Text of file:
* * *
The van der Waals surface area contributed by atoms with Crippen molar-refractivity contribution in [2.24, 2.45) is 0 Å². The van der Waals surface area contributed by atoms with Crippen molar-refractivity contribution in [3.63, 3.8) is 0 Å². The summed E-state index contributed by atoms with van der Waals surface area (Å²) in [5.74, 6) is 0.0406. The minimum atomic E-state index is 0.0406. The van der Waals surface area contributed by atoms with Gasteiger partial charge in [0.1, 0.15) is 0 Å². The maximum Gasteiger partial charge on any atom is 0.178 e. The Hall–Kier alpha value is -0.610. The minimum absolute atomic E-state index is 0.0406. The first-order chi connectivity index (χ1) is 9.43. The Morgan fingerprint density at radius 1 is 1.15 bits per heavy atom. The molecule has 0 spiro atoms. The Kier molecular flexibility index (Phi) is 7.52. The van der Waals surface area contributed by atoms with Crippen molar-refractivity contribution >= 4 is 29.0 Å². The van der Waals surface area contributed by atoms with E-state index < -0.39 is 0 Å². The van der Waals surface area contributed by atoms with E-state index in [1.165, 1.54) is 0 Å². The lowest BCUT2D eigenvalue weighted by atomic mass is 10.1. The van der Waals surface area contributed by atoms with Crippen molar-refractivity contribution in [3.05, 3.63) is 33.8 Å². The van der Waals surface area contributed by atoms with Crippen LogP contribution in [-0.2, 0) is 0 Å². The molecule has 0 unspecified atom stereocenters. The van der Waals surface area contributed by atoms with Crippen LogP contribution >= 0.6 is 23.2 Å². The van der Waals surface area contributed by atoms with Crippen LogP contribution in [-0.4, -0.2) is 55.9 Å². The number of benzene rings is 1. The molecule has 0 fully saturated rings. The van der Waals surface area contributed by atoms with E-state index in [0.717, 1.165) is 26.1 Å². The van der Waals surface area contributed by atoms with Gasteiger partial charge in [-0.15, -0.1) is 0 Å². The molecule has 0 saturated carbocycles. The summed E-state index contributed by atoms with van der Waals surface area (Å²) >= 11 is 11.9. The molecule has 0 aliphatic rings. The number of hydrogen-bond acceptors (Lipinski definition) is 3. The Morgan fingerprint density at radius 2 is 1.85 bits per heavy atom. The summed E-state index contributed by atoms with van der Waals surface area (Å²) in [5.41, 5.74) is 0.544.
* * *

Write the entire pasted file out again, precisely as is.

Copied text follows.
The van der Waals surface area contributed by atoms with Crippen molar-refractivity contribution in [2.24, 2.45) is 0 Å². The van der Waals surface area contributed by atoms with Crippen molar-refractivity contribution in [3.63, 3.8) is 0 Å². The summed E-state index contributed by atoms with van der Waals surface area (Å²) in [5.74, 6) is 0.0406. The minimum atomic E-state index is 0.0406. The van der Waals surface area contributed by atoms with Gasteiger partial charge in [0.1, 0.15) is 0 Å². The maximum Gasteiger partial charge on any atom is 0.178 e. The Hall–Kier alpha value is -0.610. The minimum absolute atomic E-state index is 0.0406. The first-order chi connectivity index (χ1) is 9.43. The Morgan fingerprint density at radius 1 is 1.15 bits per heavy atom. The molecule has 0 spiro atoms. The Kier molecular flexibility index (Phi) is 7.52. The van der Waals surface area contributed by atoms with Crippen molar-refractivity contribution >= 4 is 29.0 Å². The van der Waals surface area contributed by atoms with E-state index < -0.39 is 0 Å². The van der Waals surface area contributed by atoms with E-state index in [1.165, 1.54) is 0 Å². The lowest BCUT2D eigenvalue weighted by atomic mass is 10.1. The van der Waals surface area contributed by atoms with Crippen molar-refractivity contribution in [3.05, 3.63) is 33.8 Å². The van der Waals surface area contributed by atoms with Crippen LogP contribution in [-0.2, 0) is 0 Å². The molecule has 0 unspecified atom stereocenters. The van der Waals surface area contributed by atoms with Crippen LogP contribution >= 0.6 is 23.2 Å². The van der Waals surface area contributed by atoms with Crippen LogP contribution in [-0.4, -0.2) is 55.9 Å². The number of benzene rings is 1. The molecule has 0 fully saturated rings. The van der Waals surface area contributed by atoms with E-state index in [0.717, 1.165) is 26.1 Å². The van der Waals surface area contributed by atoms with Gasteiger partial charge in [-0.15, -0.1) is 0 Å². The molecule has 0 saturated carbocycles. The summed E-state index contributed by atoms with van der Waals surface area (Å²) >= 11 is 11.9. The molecule has 0 aliphatic rings. The number of hydrogen-bond acceptors (Lipinski definition) is 3. The Morgan fingerprint density at radius 2 is 1.85 bits per heavy atom. The summed E-state index contributed by atoms with van der Waals surface area (Å²) in [5.41, 5.74) is 0.544.